1 of 4 bathroom electrical down. All on same breaker.

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Old 02-17-17, 03:08 PM
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1 of 4 bathroom electrical down. All on same breaker.

Hi y'all.

Long time lurker. First time posting on the electrical forum.

So I've come across a strange one today. I have 3 bathrooms and one half bath all in one 20A circuit. Never had a problem till now. 1977 house. In one bathroom (that was a 2009 addition) all power is now out (bank of 4 led ceiling lights, vent fan and a gfci by the sink) are all without power. No other outlets in this bathroom. The other bathrooms are fine so it's not the 20A breaker. I read the sticky above. No odd gfci's in some other place that could have tripped. The gfci in the dead bathroom will not reset. No power to it. I don't recall if that gfci kills power to the overhead lights and fans or not. (Is that normal or abnormal to do that) I pulled the light and fan switch cover (it's a near new dimmer switch for the light bank, and a separate older switch for the vent fan) and checked for loose wires. All are secure on screws And/or wire nuts.

I have not pulled the GFCI to check it (not really sure what I'd be looking for other than obvious disconnected wires).

Only other bit of info I can think of that may be relevant is we have heard a mouse about the house in this area. Trying to catch it. Perhaps he chewed through some wires? Can a mouse chew through solid copper?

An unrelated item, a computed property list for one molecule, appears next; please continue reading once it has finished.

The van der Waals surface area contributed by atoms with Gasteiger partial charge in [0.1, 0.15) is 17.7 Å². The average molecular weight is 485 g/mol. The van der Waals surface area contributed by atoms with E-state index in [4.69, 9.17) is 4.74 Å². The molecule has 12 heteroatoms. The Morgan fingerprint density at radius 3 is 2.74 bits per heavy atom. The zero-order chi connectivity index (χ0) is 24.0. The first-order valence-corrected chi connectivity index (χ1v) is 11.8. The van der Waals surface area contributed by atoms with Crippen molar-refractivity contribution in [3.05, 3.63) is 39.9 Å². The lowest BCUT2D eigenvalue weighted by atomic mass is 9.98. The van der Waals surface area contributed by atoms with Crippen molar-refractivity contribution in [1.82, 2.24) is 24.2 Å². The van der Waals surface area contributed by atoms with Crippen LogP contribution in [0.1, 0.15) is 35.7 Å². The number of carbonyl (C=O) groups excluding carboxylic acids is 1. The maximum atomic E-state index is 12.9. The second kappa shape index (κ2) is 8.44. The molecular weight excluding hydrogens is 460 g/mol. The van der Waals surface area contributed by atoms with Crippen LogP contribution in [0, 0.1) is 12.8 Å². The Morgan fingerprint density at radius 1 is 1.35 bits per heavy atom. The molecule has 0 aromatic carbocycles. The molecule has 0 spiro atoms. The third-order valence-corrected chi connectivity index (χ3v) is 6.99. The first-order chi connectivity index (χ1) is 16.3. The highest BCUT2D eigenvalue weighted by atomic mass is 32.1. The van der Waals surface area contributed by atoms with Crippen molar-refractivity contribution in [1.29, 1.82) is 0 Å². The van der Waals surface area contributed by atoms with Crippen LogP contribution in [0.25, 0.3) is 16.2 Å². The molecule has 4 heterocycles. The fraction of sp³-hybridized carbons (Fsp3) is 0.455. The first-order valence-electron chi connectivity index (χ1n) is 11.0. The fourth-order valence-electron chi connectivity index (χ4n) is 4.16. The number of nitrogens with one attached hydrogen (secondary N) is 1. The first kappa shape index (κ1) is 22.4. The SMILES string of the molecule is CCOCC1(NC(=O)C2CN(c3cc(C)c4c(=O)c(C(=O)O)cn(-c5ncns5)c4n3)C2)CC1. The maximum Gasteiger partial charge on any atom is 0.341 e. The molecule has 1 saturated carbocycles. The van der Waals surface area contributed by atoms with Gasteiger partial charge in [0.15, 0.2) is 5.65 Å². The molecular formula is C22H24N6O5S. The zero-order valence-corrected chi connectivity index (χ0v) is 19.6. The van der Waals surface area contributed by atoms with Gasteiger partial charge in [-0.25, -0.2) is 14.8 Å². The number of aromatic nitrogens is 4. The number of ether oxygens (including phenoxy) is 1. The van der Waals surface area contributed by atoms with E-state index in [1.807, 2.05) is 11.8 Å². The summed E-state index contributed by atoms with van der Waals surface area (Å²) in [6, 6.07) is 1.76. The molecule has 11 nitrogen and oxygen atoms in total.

What steps should I follow now to logically troubleshoot this. I do have a multimeter and basic electrician tools.
 
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Old 02-17-17, 04:30 PM
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Wow, 3 1/2 bathrooms all on one circuit!

In the bathroom with no power I would remove the cover plate from all the outlets and switches and check the wires to see if any incoming are hot. It may be as simple as a bad outlet or loose connection at the first box in the bathroom.
 
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Old 02-17-17, 05:09 PM
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Welcome to the forums.

Pretty inconvenient to have that many rooms on a single GFI receptacle. If there is no power to the GFI it won't reset. Start there by checking for power on the line side of the receptacle.
 
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Old 02-17-17, 05:48 PM
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It's also possible the mouse chewed through the insulation on the wires creating a ground fault. The GFCI won't reset if there is a continuous ground fault. As mentioned above, first step is to find out if there is power to the GFCI. If there is, then disconnect the load side of GFCI and try resetting it. If it resets, you have a problem downstream. Maybe the mouse...maybe coincidence.
 
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Old 02-17-17, 07:39 PM
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Thank you for the responses so far!

Some further detail.

Every other bathroom on this breaker also has a GFCI by each sink. What I meant previously is there are no tripped gfci's anywhere in the house that I can find. None on this circuit for sure.

So I want to get this GFCI thing straight. It is normal and proper for bathrooms wired up IAW Electric Code to make everything in that room lose power when a GFCI trips (or fails)? If so, I gotta be honest, that just makes no sense to me. Why would you want your overhead lighting to go out in the event of a GFCI tripping at your sink? If this does end up being the culprit, (tomorrow I'm going to see if the input to this GFCI is hot, as suggested) would it indicate it was wired wrong and needs to be rewired?
 
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Old 02-17-17, 08:00 PM
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bathrooms wired up IAW Electric Code
No. NEC as modified by the local AHJ. Normally you have only one GFCI per circuit. What you have is not wrong if it is fed from the line side of another GFCI. I'd verify that. If fed from the load side on some older GFCIs it might cause a problem.